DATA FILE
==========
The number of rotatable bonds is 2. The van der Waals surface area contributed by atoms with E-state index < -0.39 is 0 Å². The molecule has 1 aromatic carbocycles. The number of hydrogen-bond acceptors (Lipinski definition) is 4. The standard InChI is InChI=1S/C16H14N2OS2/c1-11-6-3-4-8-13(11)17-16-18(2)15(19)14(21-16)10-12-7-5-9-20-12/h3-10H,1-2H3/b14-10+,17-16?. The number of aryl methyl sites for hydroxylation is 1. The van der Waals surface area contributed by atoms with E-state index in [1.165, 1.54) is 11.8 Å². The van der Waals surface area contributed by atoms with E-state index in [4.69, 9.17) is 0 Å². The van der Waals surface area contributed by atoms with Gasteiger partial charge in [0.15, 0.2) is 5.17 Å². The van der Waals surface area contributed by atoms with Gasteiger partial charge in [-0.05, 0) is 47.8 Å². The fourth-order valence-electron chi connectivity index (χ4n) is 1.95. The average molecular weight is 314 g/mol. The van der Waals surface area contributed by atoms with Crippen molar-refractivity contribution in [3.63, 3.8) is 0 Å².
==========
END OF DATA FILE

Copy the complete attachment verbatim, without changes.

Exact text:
The number of rotatable bonds is 2. The van der Waals surface area contributed by atoms with E-state index < -0.39 is 0 Å². The molecule has 1 aromatic carbocycles. The number of hydrogen-bond acceptors (Lipinski definition) is 4. The standard InChI is InChI=1S/C16H14N2OS2/c1-11-6-3-4-8-13(11)17-16-18(2)15(19)14(21-16)10-12-7-5-9-20-12/h3-10H,1-2H3/b14-10+,17-16?. The number of aryl methyl sites for hydroxylation is 1. The van der Waals surface area contributed by atoms with E-state index in [1.165, 1.54) is 11.8 Å². The van der Waals surface area contributed by atoms with E-state index in [4.69, 9.17) is 0 Å². The van der Waals surface area contributed by atoms with Gasteiger partial charge in [0.15, 0.2) is 5.17 Å². The van der Waals surface area contributed by atoms with Gasteiger partial charge in [-0.05, 0) is 47.8 Å². The fourth-order valence-electron chi connectivity index (χ4n) is 1.95. The average molecular weight is 314 g/mol. The van der Waals surface area contributed by atoms with Crippen molar-refractivity contribution in [3.63, 3.8) is 0 Å².